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Rational Number Project
Fraction Operations and Initial Decimal Ideas Lesson 1: Overview 
Materials
• Fraction Circles for students • Student Pages A, B, C, D 
Students review how to model
fractions with fraction circles by ordering unit fractions, using 1half as a benchmark to order two fractions , and comparing fractions close to one. 
Teaching Actions Warm Up Order these fractions from smallest to largest. Be

Comments Your
goal is to reinforce students’ Here is an example: 1/10 is farthest from the whole. Five 
Large Group Introduction
1. Start the lesson by asking student to share their 2. Questions to guide discussion: • Which is bigger 3/4 or 3/5? • Which fraction is just under 1/2? • Which fractions are just greater than 1/2? • Which fractions are close to one whole? • Why is 1/10 the smallest? 

3. Spend some time ordering 3/4 and 14/15.
• Which fraction is closer to 1? How do you • One student suggested the two fractions are • Verify your conclusion by modeling each 
Expect some students to struggle with 3/4 and 14/15. Misunderstandings to expect are: • Equal, as both are one away • 3/4 is larger because the 
4. Test students understanding by asking them to
order 4/5 and 8/9. Which is closer to a whole? Verify students’ responses by showing both fractions with fraction circles.

Behind this strategy is the ability to mentally represent both fractions using images of fraction circles. Here is an example of a 6th grader’s use of mental images to order 8/9 and 4/5. 8/9 is larger because if you get the fraction circles out, 1/5 is bigger than 1/9. So if you put 8/9 and 4/5, 8/9 would be bigger because it would have smaller pieces so there is going to be a small amount left and it’s going to be a bigger piece left for 4/5. 
5. Summarize the main ideas from this lesson introduction: • You can judge the relative size of fractions by thinking about fraction circles. • Using 1/2 as a benchmark is helpful. • Thinking about how close a fraction is to one whole is also helpful when comparing fractions like 3/4 and 5/6 or 4/5 and 99/100. Small Group/Partner Work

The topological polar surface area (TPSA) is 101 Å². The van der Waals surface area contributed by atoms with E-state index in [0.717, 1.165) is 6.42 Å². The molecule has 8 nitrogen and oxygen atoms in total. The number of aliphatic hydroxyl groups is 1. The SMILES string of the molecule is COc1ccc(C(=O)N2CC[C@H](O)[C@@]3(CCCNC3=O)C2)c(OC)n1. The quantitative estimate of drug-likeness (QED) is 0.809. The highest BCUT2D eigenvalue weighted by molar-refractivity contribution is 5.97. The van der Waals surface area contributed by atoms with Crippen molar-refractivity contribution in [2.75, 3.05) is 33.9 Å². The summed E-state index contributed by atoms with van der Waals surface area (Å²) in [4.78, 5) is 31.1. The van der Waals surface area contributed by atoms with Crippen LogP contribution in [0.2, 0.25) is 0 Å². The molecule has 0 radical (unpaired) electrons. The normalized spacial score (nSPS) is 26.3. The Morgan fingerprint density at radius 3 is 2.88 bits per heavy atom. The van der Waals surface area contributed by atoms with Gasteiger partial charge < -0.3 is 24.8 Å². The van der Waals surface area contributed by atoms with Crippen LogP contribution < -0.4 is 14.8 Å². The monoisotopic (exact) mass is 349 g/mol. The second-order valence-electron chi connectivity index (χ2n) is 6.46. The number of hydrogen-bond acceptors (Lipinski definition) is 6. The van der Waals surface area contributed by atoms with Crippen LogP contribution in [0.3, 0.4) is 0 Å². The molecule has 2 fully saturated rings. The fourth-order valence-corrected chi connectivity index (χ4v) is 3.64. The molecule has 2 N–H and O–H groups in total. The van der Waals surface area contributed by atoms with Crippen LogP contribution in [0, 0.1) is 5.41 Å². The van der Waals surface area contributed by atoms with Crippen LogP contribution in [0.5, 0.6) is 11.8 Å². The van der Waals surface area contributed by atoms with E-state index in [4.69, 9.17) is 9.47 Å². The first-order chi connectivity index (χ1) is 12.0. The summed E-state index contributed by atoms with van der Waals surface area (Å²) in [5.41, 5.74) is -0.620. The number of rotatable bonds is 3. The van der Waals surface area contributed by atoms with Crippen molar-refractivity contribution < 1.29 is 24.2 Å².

Notice how this student uses his ability to order two unit fractions (1/5 and 1/9) to answer this.

6. Student pages AD reinforce comparing
fractions to 1/2, comparing fractions to unit fractions, and comparing fractions close to 1. 

7. Present this problem: What do you think of
this students’ reasoning? 6/8 is greater than
4/11 because with 6/8 you need 2 to get to 
This is a common error in student thinking. While the student gets a correct answer, her reasoning will not generalize to all fraction pairs. With fractions you have to consider the relative size of the amount away from one whole. 
8. Does this student’s strategy work for and ?  Possible explanations are as follows:
• Doubling the numerator gives • If the numerator is 7 then
.

9. To assess their understanding of using 1/2 as
a benchmark ask this question: • Juanita said
that because she knew that • Will said he knew
because he doubled the • I understand Juanita’s strategy but I don’t 
Translations:
• Symbolic to Manipulative to Verbal;
• Symbolic to Verbal
Additional Notes to the Teacher
Lesson 1
The RNP level 1 lessons support students’ development of
informal ordering strategies. Four